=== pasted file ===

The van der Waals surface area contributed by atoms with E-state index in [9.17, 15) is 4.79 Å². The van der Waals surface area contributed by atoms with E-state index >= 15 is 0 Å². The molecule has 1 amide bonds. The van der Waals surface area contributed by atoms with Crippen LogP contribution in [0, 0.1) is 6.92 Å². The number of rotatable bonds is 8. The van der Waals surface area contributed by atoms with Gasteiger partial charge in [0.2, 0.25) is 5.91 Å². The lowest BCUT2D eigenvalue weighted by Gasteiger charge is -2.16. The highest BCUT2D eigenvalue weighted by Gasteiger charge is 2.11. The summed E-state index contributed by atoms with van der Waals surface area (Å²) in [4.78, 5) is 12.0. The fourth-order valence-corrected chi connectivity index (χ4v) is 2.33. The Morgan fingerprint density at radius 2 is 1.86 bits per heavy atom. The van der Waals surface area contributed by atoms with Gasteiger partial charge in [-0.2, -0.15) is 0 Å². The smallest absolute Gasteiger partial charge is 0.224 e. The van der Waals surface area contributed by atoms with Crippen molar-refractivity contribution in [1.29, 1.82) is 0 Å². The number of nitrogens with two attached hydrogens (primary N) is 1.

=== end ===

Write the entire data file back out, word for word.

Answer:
The van der Waals surface area contributed by atoms with E-state index in [9.17, 15) is 4.79 Å². The van der Waals surface area contributed by atoms with E-state index >= 15 is 0 Å². The molecule has 1 amide bonds. The van der Waals surface area contributed by atoms with Crippen LogP contribution in [0, 0.1) is 6.92 Å². The number of rotatable bonds is 8. The van der Waals surface area contributed by atoms with Gasteiger partial charge in [0.2, 0.25) is 5.91 Å². The lowest BCUT2D eigenvalue weighted by Gasteiger charge is -2.16. The highest BCUT2D eigenvalue weighted by Gasteiger charge is 2.11. The summed E-state index contributed by atoms with van der Waals surface area (Å²) in [4.78, 5) is 12.0. The fourth-order valence-corrected chi connectivity index (χ4v) is 2.33. The Morgan fingerprint density at radius 2 is 1.86 bits per heavy atom. The van der Waals surface area contributed by atoms with Gasteiger partial charge in [-0.2, -0.15) is 0 Å². The smallest absolute Gasteiger partial charge is 0.224 e. The van der Waals surface area contributed by atoms with Crippen molar-refractivity contribution in [1.29, 1.82) is 0 Å². The number of nitrogens with two attached hydrogens (primary N) is 1.